The good times keep rolling for the labor market — there's still nearly  two open jobs for every person who's looking -— but a spate of recent  headlines about high-profile layoffs may be giving "spring 2020" energy.

Netflix today said it's laying off 300 employees, around 3% of its workforce.

Elon Musk uttered the word "bankrupt" at an event and freaked everyone out, saying new Tesla factories are "losing billions of dollars."

Yesterday, JPMorgan Chase let go of hundreds of staff in its mortgage division, citing rising rates that are curbing demand.

Last week, real estate giants Redfin and Compass, which flourished in  the pandemic era of low mortgage rates and ravenous demand, announced  major cuts.

The whiplash is also hitting crypto hard: Coinbase last week abruptly laid off 18% of its staff, froze hiring and even rescinded job offers.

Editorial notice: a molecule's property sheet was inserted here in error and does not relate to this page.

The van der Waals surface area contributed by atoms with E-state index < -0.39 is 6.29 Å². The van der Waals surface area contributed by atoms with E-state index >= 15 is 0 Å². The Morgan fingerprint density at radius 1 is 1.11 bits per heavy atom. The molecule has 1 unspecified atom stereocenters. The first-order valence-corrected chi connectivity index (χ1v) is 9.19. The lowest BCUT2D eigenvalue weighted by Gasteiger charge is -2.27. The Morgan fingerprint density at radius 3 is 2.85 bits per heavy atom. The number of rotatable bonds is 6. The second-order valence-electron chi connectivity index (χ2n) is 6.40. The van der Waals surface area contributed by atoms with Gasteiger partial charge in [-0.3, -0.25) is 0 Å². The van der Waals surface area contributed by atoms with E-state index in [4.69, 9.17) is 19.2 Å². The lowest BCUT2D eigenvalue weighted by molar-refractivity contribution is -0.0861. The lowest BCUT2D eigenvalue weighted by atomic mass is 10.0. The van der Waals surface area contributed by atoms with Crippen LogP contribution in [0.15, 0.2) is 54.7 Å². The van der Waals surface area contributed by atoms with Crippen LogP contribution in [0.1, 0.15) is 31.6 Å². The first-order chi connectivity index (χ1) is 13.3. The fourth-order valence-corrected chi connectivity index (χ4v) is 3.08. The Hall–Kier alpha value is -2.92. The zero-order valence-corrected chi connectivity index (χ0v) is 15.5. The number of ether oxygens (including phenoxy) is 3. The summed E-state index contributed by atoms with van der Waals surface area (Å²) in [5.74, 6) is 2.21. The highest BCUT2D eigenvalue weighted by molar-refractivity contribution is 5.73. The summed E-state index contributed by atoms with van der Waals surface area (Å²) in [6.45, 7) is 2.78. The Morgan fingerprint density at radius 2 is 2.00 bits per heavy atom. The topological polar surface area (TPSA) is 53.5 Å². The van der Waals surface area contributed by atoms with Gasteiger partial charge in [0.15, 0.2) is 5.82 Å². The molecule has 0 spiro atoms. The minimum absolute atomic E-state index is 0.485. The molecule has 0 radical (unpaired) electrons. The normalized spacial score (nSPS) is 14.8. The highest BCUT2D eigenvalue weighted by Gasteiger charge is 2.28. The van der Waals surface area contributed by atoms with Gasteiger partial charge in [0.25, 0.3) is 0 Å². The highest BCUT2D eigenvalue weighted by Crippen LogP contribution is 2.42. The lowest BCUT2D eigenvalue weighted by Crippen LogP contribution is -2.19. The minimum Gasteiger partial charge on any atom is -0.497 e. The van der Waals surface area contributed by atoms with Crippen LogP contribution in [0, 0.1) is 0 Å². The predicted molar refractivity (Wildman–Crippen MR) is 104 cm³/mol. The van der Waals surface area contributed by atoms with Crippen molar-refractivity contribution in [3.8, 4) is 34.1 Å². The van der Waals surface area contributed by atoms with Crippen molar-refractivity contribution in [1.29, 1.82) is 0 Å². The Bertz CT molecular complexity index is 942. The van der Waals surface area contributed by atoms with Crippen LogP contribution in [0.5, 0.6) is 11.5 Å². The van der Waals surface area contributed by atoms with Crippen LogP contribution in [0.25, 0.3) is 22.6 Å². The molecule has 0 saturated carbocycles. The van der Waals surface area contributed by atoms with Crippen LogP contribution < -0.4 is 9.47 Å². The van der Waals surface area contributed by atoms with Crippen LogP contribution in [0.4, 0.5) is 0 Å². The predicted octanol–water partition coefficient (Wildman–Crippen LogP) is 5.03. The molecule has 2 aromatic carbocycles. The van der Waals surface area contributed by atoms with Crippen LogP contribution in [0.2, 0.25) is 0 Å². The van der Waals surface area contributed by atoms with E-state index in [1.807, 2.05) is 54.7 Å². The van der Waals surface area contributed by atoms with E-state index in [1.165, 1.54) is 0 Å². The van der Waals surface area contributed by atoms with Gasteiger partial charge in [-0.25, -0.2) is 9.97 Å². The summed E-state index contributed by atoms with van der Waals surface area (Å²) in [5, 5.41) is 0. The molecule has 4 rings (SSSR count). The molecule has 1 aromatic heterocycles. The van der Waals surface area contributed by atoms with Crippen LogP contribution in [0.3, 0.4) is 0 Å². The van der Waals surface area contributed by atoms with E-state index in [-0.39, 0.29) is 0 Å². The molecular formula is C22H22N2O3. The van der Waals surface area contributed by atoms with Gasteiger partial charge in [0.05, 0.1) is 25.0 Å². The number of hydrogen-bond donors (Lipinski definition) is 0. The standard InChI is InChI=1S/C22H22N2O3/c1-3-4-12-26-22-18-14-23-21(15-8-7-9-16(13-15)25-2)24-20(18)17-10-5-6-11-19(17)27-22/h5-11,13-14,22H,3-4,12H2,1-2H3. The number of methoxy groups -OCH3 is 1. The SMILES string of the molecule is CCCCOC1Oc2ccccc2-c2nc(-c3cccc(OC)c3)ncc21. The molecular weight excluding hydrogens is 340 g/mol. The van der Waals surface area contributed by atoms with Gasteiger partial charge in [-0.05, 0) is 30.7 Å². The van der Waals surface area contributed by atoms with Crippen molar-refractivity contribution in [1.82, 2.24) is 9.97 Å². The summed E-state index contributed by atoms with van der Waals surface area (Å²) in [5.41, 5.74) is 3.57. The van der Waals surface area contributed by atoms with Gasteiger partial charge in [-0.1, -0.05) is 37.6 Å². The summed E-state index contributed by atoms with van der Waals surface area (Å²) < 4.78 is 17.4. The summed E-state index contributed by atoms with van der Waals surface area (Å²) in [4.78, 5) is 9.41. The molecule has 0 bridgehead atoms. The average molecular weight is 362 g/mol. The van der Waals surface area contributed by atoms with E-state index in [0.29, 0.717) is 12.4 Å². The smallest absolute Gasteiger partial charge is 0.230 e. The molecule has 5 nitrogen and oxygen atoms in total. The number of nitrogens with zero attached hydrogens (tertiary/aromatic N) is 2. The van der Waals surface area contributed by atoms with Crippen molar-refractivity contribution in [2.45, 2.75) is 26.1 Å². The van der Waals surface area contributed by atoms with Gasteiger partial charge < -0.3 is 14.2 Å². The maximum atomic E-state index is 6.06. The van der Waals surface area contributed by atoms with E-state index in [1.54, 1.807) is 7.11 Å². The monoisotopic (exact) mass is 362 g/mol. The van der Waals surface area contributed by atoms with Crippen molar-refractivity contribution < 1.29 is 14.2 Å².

Spotify, StitchFix and Carvana are also making cuts.

Seeing all those household names in the headlines might make you think  the economic recovery, defined as it's been by a mind-blowingly strong  labor market, might be sputtering.

But labor economists caution that it's too early to know whether all of  this is a harbinger of broader turmoil. After all, unemployment remains  near a 50-year low.

"A bunch of press releases from dozens of companies is still just a  tiny, tiny, tiny fraction of the workforce," labor economist Aaron  Sojourner told me recently.

"We've seen very fast, consistent job there's a lot of  reason to expect deceleration — whether it turns negative is not clear  yet."